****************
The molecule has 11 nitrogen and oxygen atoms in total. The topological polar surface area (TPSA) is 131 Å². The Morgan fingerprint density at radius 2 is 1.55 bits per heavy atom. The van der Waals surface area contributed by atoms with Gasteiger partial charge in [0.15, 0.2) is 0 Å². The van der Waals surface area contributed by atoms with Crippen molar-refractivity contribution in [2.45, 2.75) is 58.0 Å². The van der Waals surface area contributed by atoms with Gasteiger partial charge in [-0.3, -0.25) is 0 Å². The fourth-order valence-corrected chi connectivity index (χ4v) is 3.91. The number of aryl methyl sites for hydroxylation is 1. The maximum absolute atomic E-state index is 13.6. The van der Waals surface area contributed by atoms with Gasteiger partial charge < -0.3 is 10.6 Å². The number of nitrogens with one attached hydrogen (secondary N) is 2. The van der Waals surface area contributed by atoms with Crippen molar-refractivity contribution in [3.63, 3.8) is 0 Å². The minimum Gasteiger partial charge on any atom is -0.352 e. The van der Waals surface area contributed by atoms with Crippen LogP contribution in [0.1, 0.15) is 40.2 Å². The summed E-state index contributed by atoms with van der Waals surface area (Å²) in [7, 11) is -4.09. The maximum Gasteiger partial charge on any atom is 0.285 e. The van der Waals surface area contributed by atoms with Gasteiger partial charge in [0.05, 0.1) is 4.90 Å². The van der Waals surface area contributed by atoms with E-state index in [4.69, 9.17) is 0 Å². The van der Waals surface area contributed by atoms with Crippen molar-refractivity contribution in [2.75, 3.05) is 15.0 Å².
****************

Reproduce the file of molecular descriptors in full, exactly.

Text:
The molecule has 11 nitrogen and oxygen atoms in total. The topological polar surface area (TPSA) is 131 Å². The Morgan fingerprint density at radius 2 is 1.55 bits per heavy atom. The van der Waals surface area contributed by atoms with Gasteiger partial charge in [0.15, 0.2) is 0 Å². The van der Waals surface area contributed by atoms with Crippen molar-refractivity contribution in [2.45, 2.75) is 58.0 Å². The van der Waals surface area contributed by atoms with Gasteiger partial charge in [-0.3, -0.25) is 0 Å². The fourth-order valence-corrected chi connectivity index (χ4v) is 3.91. The number of aryl methyl sites for hydroxylation is 1. The maximum absolute atomic E-state index is 13.6. The van der Waals surface area contributed by atoms with Gasteiger partial charge < -0.3 is 10.6 Å². The number of nitrogens with one attached hydrogen (secondary N) is 2. The van der Waals surface area contributed by atoms with Crippen molar-refractivity contribution in [3.63, 3.8) is 0 Å². The minimum Gasteiger partial charge on any atom is -0.352 e. The van der Waals surface area contributed by atoms with Crippen LogP contribution in [0.1, 0.15) is 40.2 Å². The summed E-state index contributed by atoms with van der Waals surface area (Å²) in [7, 11) is -4.09. The maximum Gasteiger partial charge on any atom is 0.285 e. The van der Waals surface area contributed by atoms with Gasteiger partial charge in [0.05, 0.1) is 4.90 Å². The van der Waals surface area contributed by atoms with E-state index in [4.69, 9.17) is 0 Å². The van der Waals surface area contributed by atoms with Crippen molar-refractivity contribution in [2.75, 3.05) is 15.0 Å².